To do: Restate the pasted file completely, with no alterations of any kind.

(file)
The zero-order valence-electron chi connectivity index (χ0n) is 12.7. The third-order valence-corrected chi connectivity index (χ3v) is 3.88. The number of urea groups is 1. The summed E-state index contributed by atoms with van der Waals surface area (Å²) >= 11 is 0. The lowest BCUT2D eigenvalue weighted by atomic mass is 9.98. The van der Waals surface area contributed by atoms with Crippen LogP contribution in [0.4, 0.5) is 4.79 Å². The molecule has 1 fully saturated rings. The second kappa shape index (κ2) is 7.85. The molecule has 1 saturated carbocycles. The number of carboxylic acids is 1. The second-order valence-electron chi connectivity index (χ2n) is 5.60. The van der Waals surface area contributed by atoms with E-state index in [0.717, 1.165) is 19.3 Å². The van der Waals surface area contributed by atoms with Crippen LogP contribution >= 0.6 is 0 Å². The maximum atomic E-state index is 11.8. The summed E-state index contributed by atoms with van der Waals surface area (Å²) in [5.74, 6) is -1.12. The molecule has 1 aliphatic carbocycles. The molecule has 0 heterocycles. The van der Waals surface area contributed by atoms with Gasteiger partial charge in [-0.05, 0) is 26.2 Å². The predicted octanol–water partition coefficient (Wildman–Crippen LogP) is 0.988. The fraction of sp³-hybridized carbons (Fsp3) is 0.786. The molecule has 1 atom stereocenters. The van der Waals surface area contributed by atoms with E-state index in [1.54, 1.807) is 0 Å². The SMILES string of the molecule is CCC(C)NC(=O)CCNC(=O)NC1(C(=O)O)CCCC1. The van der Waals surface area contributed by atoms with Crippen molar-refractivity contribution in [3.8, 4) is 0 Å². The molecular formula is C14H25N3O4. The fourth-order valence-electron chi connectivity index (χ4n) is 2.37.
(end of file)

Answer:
The zero-order valence-electron chi connectivity index (χ0n) is 12.7. The third-order valence-corrected chi connectivity index (χ3v) is 3.88. The number of urea groups is 1. The summed E-state index contributed by atoms with van der Waals surface area (Å²) >= 11 is 0. The lowest BCUT2D eigenvalue weighted by atomic mass is 9.98. The van der Waals surface area contributed by atoms with Crippen LogP contribution in [0.4, 0.5) is 4.79 Å². The molecule has 1 fully saturated rings. The second kappa shape index (κ2) is 7.85. The molecule has 1 saturated carbocycles. The number of carboxylic acids is 1. The second-order valence-electron chi connectivity index (χ2n) is 5.60. The van der Waals surface area contributed by atoms with E-state index in [0.717, 1.165) is 19.3 Å². The van der Waals surface area contributed by atoms with Crippen LogP contribution >= 0.6 is 0 Å². The maximum atomic E-state index is 11.8. The summed E-state index contributed by atoms with van der Waals surface area (Å²) in [5.74, 6) is -1.12. The molecule has 1 aliphatic carbocycles. The molecule has 0 heterocycles. The van der Waals surface area contributed by atoms with Gasteiger partial charge in [-0.05, 0) is 26.2 Å². The predicted octanol–water partition coefficient (Wildman–Crippen LogP) is 0.988. The fraction of sp³-hybridized carbons (Fsp3) is 0.786. The molecule has 1 atom stereocenters. The van der Waals surface area contributed by atoms with E-state index in [1.54, 1.807) is 0 Å². The SMILES string of the molecule is CCC(C)NC(=O)CCNC(=O)NC1(C(=O)O)CCCC1. The van der Waals surface area contributed by atoms with Crippen molar-refractivity contribution in [3.8, 4) is 0 Å². The molecular formula is C14H25N3O4. The fourth-order valence-electron chi connectivity index (χ4n) is 2.37.